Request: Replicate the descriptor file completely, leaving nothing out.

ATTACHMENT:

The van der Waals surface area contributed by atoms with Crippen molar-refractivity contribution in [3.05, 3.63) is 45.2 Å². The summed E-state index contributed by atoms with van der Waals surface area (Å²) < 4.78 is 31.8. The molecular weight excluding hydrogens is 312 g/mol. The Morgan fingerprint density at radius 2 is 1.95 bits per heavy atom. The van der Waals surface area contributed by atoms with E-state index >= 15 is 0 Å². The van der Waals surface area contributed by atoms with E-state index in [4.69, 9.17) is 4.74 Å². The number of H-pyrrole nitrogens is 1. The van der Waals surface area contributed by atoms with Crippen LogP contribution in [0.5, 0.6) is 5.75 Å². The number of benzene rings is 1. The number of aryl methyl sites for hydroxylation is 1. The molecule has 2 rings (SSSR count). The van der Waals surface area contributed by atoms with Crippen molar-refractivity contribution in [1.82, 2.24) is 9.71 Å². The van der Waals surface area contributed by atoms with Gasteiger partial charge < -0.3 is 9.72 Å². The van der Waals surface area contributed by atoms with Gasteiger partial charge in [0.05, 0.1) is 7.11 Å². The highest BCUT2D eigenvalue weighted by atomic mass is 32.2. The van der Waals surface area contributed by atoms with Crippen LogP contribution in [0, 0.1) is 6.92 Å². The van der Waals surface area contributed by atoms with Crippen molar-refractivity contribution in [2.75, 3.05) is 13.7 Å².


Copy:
The van der Waals surface area contributed by atoms with Crippen molar-refractivity contribution in [3.05, 3.63) is 45.2 Å². The summed E-state index contributed by atoms with van der Waals surface area (Å²) < 4.78 is 31.8. The molecular weight excluding hydrogens is 312 g/mol. The Morgan fingerprint density at radius 2 is 1.95 bits per heavy atom. The van der Waals surface area contributed by atoms with E-state index >= 15 is 0 Å². The van der Waals surface area contributed by atoms with E-state index in [4.69, 9.17) is 4.74 Å². The number of H-pyrrole nitrogens is 1. The van der Waals surface area contributed by atoms with Crippen LogP contribution in [0.5, 0.6) is 5.75 Å². The number of benzene rings is 1. The number of aryl methyl sites for hydroxylation is 1. The molecule has 2 rings (SSSR count). The van der Waals surface area contributed by atoms with Crippen molar-refractivity contribution in [1.82, 2.24) is 9.71 Å². The van der Waals surface area contributed by atoms with Gasteiger partial charge < -0.3 is 9.72 Å². The van der Waals surface area contributed by atoms with Gasteiger partial charge in [0.05, 0.1) is 7.11 Å². The highest BCUT2D eigenvalue weighted by atomic mass is 32.2. The van der Waals surface area contributed by atoms with Crippen LogP contribution in [0, 0.1) is 6.92 Å². The van der Waals surface area contributed by atoms with Crippen molar-refractivity contribution in [2.75, 3.05) is 13.7 Å².